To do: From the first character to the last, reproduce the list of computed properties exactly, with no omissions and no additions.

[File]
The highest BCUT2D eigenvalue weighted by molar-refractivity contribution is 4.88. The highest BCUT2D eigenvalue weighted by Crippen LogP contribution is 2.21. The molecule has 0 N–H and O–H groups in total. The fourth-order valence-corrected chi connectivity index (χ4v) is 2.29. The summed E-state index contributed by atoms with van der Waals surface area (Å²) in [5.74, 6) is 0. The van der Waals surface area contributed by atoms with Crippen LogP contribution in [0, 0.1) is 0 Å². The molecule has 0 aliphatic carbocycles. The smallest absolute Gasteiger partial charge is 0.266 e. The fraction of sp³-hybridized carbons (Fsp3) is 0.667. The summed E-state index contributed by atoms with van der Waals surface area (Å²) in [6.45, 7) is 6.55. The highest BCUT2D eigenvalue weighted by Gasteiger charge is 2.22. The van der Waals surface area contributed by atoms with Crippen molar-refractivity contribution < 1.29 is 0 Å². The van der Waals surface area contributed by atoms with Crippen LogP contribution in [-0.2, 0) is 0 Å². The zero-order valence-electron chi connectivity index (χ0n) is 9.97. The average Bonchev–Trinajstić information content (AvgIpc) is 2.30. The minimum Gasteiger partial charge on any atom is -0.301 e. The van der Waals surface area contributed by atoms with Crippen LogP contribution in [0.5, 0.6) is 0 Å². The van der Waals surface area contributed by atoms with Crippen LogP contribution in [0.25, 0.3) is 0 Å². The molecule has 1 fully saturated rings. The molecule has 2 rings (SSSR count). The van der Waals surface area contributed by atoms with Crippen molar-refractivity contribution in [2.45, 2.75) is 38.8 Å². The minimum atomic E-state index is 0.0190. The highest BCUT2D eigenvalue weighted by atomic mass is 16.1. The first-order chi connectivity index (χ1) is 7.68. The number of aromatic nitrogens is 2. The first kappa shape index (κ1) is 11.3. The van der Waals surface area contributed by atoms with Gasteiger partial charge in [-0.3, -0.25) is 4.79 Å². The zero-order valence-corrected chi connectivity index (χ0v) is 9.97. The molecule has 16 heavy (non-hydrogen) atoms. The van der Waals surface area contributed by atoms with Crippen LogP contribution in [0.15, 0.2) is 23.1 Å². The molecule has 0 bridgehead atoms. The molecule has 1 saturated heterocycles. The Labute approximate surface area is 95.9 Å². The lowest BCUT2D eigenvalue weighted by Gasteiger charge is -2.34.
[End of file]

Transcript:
The highest BCUT2D eigenvalue weighted by molar-refractivity contribution is 4.88. The highest BCUT2D eigenvalue weighted by Crippen LogP contribution is 2.21. The molecule has 0 N–H and O–H groups in total. The fourth-order valence-corrected chi connectivity index (χ4v) is 2.29. The summed E-state index contributed by atoms with van der Waals surface area (Å²) in [5.74, 6) is 0. The van der Waals surface area contributed by atoms with Crippen LogP contribution in [0, 0.1) is 0 Å². The molecule has 0 aliphatic carbocycles. The smallest absolute Gasteiger partial charge is 0.266 e. The fraction of sp³-hybridized carbons (Fsp3) is 0.667. The summed E-state index contributed by atoms with van der Waals surface area (Å²) in [6.45, 7) is 6.55. The highest BCUT2D eigenvalue weighted by Gasteiger charge is 2.22. The van der Waals surface area contributed by atoms with Crippen molar-refractivity contribution < 1.29 is 0 Å². The van der Waals surface area contributed by atoms with Crippen LogP contribution in [-0.2, 0) is 0 Å². The zero-order valence-electron chi connectivity index (χ0n) is 9.97. The average Bonchev–Trinajstić information content (AvgIpc) is 2.30. The minimum Gasteiger partial charge on any atom is -0.301 e. The van der Waals surface area contributed by atoms with Crippen LogP contribution in [0.5, 0.6) is 0 Å². The van der Waals surface area contributed by atoms with Crippen LogP contribution in [0.25, 0.3) is 0 Å². The molecule has 1 fully saturated rings. The molecule has 2 rings (SSSR count). The van der Waals surface area contributed by atoms with Crippen molar-refractivity contribution in [2.45, 2.75) is 38.8 Å². The minimum atomic E-state index is 0.0190. The highest BCUT2D eigenvalue weighted by atomic mass is 16.1. The first-order chi connectivity index (χ1) is 7.68. The number of aromatic nitrogens is 2. The first kappa shape index (κ1) is 11.3. The van der Waals surface area contributed by atoms with Gasteiger partial charge in [-0.3, -0.25) is 4.79 Å². The zero-order valence-corrected chi connectivity index (χ0v) is 9.97. The molecule has 16 heavy (non-hydrogen) atoms. The van der Waals surface area contributed by atoms with Crippen LogP contribution in [0.15, 0.2) is 23.1 Å². The molecule has 0 bridgehead atoms. The molecule has 1 saturated heterocycles. The Labute approximate surface area is 95.9 Å². The lowest BCUT2D eigenvalue weighted by Gasteiger charge is -2.34.